PORT JEFFERSON — The village of Port Jefferson held a public hearing before the regularly scheduled council meeting to allow for any public input or questions concerning the possibility of proposed zoning changes to allow for the construction of a new fire station.
The Port Jefferson Fire Company recently put a down payment on approximately three acres of land north of the community center but did not want move forward with the project until a conditional use permit request was approved. Mayor Steve Butterfield opened the floor to the public for any questions, or comments. Keith Schelly, attorney for the fire department, was present and provided a brief overview of the history of the project and the current status of the land purchase and asked if there were any questions; there were none.
Butterfield noted the conditional use permit would be in force only as long as the fire department owns the land and that if the land is ever sold or used for another purpose the permit would no longer be in effect and zoning would revert back to the original status. Butterfield then closed the hearing and proceeded to open the regularly scheduled meeting.
Butterfield announced the appointment of a new council member.
“As you have all probably noticed we have a full council tonight and would like to welcome our newest council member Bob Bollinger. Thank you for your interest Bob, we look forward to working with you,” said Butterfield.
Butterfield said the fire department had requested using the community center on Sept. 23, 2018, for a chicken fry fundrasier. Council agreed to let the fire department use the facilty free of charge on the condition they clean up the hall after the event.
Next council heard a report from Andrew Shuman from Choice One Engineering in Sidney concerning repaving a portion of North Lane Street between Broad and Walnut and also a portion of Canal Street. Shuman reported bids for the project opened on July 30 and he had received two bids; one from Buehler Asphalt Paving of St. Marys, for $39,504.50, and another from Wagner Paving of Laura, for $39,277. Shuman pointed out that both bids were higher than the OPWC grant allocation of $37,000.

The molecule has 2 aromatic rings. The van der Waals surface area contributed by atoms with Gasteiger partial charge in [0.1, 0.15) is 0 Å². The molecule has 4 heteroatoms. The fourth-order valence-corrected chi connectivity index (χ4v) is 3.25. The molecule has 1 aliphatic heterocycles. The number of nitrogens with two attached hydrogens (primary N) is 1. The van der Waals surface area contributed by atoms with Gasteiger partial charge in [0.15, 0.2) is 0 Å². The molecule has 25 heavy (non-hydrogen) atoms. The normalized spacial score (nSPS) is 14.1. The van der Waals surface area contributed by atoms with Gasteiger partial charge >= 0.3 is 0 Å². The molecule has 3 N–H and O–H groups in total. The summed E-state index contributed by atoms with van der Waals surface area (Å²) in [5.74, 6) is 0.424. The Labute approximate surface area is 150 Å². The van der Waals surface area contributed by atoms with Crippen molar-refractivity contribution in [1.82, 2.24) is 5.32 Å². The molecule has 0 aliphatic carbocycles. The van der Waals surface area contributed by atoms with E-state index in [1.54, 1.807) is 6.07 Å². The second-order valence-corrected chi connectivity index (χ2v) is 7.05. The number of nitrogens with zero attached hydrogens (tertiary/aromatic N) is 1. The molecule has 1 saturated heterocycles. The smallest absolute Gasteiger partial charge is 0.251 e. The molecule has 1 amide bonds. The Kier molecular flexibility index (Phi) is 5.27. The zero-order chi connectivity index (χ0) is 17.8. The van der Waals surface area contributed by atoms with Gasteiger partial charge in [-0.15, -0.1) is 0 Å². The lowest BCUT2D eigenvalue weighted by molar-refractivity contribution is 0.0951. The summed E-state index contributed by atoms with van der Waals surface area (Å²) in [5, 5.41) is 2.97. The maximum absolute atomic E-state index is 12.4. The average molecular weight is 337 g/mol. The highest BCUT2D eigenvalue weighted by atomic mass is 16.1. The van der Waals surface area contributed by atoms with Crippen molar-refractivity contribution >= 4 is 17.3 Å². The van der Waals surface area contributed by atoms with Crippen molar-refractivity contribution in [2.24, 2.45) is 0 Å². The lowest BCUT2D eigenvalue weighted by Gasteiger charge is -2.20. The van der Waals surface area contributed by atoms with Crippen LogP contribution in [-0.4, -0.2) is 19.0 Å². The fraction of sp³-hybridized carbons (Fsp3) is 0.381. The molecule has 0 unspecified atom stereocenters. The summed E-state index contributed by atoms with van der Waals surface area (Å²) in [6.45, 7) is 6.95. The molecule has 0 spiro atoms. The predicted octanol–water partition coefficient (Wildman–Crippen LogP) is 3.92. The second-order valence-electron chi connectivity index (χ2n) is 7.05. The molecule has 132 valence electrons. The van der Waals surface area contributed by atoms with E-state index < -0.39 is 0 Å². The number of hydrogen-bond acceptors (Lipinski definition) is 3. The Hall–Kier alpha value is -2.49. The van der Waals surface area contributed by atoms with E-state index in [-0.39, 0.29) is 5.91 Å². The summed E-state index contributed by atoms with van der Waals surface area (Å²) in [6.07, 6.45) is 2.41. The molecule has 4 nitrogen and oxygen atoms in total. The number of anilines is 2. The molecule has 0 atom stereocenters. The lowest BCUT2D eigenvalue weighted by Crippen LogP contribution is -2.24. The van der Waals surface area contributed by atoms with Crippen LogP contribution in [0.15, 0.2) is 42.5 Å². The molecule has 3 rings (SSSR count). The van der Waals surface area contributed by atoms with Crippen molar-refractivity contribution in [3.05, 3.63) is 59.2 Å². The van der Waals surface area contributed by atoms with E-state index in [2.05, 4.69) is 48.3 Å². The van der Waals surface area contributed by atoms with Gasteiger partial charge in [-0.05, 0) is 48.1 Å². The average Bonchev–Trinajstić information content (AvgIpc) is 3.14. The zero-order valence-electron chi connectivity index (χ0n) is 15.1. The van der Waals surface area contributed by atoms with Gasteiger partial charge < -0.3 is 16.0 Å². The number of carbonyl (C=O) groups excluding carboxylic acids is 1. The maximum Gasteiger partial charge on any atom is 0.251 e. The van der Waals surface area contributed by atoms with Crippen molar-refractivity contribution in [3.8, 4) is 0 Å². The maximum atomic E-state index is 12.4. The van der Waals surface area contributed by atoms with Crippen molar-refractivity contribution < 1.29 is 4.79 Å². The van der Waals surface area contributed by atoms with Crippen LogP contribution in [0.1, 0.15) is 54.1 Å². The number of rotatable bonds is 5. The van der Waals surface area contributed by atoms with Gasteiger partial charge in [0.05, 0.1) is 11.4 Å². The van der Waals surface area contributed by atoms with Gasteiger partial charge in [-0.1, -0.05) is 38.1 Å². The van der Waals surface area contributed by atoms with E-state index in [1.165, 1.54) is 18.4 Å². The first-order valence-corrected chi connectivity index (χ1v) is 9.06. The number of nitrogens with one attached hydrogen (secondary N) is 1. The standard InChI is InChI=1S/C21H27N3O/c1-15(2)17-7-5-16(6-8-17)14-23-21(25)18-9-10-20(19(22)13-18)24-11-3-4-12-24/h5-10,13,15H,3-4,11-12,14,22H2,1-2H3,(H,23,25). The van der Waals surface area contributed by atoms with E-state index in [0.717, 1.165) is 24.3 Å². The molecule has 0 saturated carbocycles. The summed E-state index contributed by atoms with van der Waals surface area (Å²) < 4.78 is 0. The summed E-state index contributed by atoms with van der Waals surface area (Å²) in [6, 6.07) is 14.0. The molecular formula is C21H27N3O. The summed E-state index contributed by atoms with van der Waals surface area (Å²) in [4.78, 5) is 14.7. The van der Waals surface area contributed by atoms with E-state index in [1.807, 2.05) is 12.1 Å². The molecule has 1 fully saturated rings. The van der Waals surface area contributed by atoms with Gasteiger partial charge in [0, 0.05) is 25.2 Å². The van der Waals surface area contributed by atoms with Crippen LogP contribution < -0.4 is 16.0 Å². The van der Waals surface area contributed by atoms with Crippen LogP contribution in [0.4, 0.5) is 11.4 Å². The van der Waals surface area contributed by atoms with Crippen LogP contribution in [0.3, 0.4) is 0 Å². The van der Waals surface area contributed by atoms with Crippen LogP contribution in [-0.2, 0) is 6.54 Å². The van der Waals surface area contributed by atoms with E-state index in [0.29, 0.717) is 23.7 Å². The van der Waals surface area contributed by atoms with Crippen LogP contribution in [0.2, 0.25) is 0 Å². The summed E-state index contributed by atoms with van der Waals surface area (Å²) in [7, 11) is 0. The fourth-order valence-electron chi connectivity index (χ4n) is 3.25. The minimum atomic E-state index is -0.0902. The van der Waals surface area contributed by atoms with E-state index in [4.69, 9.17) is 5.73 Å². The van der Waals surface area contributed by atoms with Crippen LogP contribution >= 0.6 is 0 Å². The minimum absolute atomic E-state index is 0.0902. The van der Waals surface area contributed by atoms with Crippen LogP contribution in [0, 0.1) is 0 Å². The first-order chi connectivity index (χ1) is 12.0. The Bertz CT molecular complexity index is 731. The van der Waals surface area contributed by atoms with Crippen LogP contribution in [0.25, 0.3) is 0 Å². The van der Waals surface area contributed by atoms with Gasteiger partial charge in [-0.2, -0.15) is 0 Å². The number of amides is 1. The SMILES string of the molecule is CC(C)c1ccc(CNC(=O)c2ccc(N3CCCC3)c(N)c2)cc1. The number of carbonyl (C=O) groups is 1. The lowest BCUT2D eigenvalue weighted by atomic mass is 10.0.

It was noted council had a choice on whether to accept the lower bid and let the village pay the difference above the grant provision or compromise on a portion of the street repair required on Canal Street.
“A portion of the street needs to be dug up and the base rebuilt around a surface water basin that is currently washed out. You could just pave over it but it won’t be long until the problem returns; In order for it to last it must be reconstructed,” Shuman said.
Butterfield asked council how they felt and councilman Tim Smith suggested “doing it right.” The rest of council agreed and Butterfield said there should be just enough funding in the village license fund to cover the difference in cost of reconstruction. Port Jefferson will still have to pay 10 percent of the $37,000 plus engineering costs.
Next council heard the reading of an ordinance and declared an emergency to suspend the three reading rule in order to move ahead with the land sale for the fire department. Council passed the ordinance for the conditional permit request which satisfies the admendment of zoning requlations necessary for construction approval. The fire department now has the green light to proceed with purchase of the land.
“It’s nice to get this finalized, but we have a lot of fund rasing to do before we will be ready to start construction,” said Port Jefferson Fire Chief Tom Fitzpatrick. The sale will be finalized soon.
Butterfield then reported an income of $1,265 from traffic fines and $1,215 from the state of Ohio Liquor Control for the village’s percentage of fees collected for liquor permits; this money will go to the village’s general fund.
Council then passed a resolution approving the amounts and rates set by the Shelby County Auditor for the 2018 property tax and funds collected from a 2.7 mil tax levy for the fire department.
Smith reported he had an estimate from JDB Tree Service of Lima for $800 to remove two trees in the village. The price includes removing stumps and clean up; council approved the project. Smith then asked Butterfield if plans had been finalized on how to proceed with the village clean-up project.
Butterfield said ordinances were in placed and asked if council wanted to proceed with the process of notifying the residents in writing and then follow through with the necessary steps required to complete the project. Council agreed the process should begin. Butterfield said he would talk to the police department about delivering the notifications and get the project underway.
Before closing the meeting, Butterfield thanked those in attendance for coming and said since the first Monday in September fell on Labor Day that the next meeting would be moved to Sept. 13 at 7 p.m.
The writer is a regular contributor to the Sidney Daily News.